Well, we’ve seen this move before.
You might recall that a few months ago,while the federal government was working with the food industry to come up with new, front-of-package nutrition labeling, industry abruptly broke off talks and announced its own “Nutrition Keys” initiative, a labeling program which has been criticized as ineffective and self-serving. It was a savvy move to pre-empt federal regulation and score PR points.
Now, just as the comment period has closed on proposed voluntary federal guidelines to rein in the marketing of junk food to children, Big Food has announced its own new advertising guidelines which are — surprise, surprise — less rigorous than what the federal government had in mind.
The industry association behind these new guidelines will be familiar if you’re a regular reader of TLT. It’s the Council of Better Business Bureaus’ “Children’s Food and Beverage Advertising Initiative” (CFBAI) which, as I’ve discussed in the past (“Fox Guards Henhouse: Industry’s ‘Self-Regulation’ of Children’s Food Advertising“) has done a fairly dismal job to date of regulating the marketing of unhealthful foods to children.
By way of reminder, here are some foods that presently meet the CFBAI’s definition of “better for you” foods that can be freely advertised to kids:
Hmm. . . . doesn’t inspire a lot of confidence in this group, does it?
Under its new proposal, the CFBAI promises to impose a single nutritional standard on its members’ food products, as opposed to letting each company decide for itself which foods meet the “better for you” test. That is indeed an improvement, since the old system yielded the questionable results shown above.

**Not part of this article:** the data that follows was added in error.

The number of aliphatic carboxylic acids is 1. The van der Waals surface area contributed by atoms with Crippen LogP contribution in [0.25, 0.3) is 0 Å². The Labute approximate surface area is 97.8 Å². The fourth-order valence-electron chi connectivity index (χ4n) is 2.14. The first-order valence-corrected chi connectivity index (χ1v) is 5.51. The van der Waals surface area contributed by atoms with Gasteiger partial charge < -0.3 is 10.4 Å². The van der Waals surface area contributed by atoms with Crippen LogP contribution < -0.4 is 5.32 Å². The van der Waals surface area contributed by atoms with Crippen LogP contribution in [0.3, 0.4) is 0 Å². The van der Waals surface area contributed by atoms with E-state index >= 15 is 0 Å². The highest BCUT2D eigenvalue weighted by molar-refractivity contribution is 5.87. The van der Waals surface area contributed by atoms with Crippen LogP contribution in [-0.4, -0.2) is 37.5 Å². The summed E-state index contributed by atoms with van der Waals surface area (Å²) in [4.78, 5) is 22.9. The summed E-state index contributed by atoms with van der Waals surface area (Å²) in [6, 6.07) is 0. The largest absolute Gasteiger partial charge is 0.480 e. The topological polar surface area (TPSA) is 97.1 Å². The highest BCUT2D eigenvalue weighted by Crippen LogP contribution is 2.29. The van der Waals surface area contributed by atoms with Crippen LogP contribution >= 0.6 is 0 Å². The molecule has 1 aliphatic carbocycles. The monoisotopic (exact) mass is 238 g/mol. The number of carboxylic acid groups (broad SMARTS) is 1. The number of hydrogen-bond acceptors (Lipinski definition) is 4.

However, the industry’s proposed nutritional standards would not, according to the New York Times, “require food makers to change much — two-thirds of the products the companies now advertise already meet them. And the levels fall far short of nutritional standards proposed by regulators.”
Some of the improvements promised by the CFBAI are a reduction in sugar in advertised cereals from twelve grams per serving to ten (the federal government wanted a reduction to eight grams per serving) and a reduction of sodium in canned pastas from 750 mg to 600 mg. You can see all the new proposed criteria here; manufacturers will have until 2014 to reformulate their products to meet them.
The FTC, one of the agencies involved in the drafting of the new federal guidelines, gave the industry proposal qualified praise:
“The industry’s uniform standards are a significant advance and exactly the type of initiative the commission had in mind when we started pushing for self-regulation more than five years ago,” Jon Leibowitz, chairman of the Federal Trade Commission, said in a statement about the advertising initiative.
The Times account goes on to note that “[r]egulators say they hope that industry embraces the [federal] guidelines voluntarily and there are no plans to make them enforceable through legislation or formal regulation.”
But you may also recall my recent post on efforts by the House GOP to delay progress on the federal guidelines by including in next year’s FTC budget a requirement that they be studied for their “potential costs and impacts.” In other words, House Republicans, backed by the powerful food lobby, are trying to prevent the federal guidelines from ever seeing the light of day.
Meanwhile, just to put it all in quick perspective, here are a few products that may still be marketed relentlessly to your kids, even after the industry’s new guidelines are in effect:
In other words, score one for Big Food.
[Ed Note: I promised a reader, Mel, a response to his recent comment that any effort to regulate the marketing of food to kids is governmental nannying that ignores the role parents should play in overseeing their kids’ diets. I had intended to post my thoughts in the coming days but this breaking news item took precedence. I’ll get back to Mel, and other readers who might share his view, as soon as possible.]
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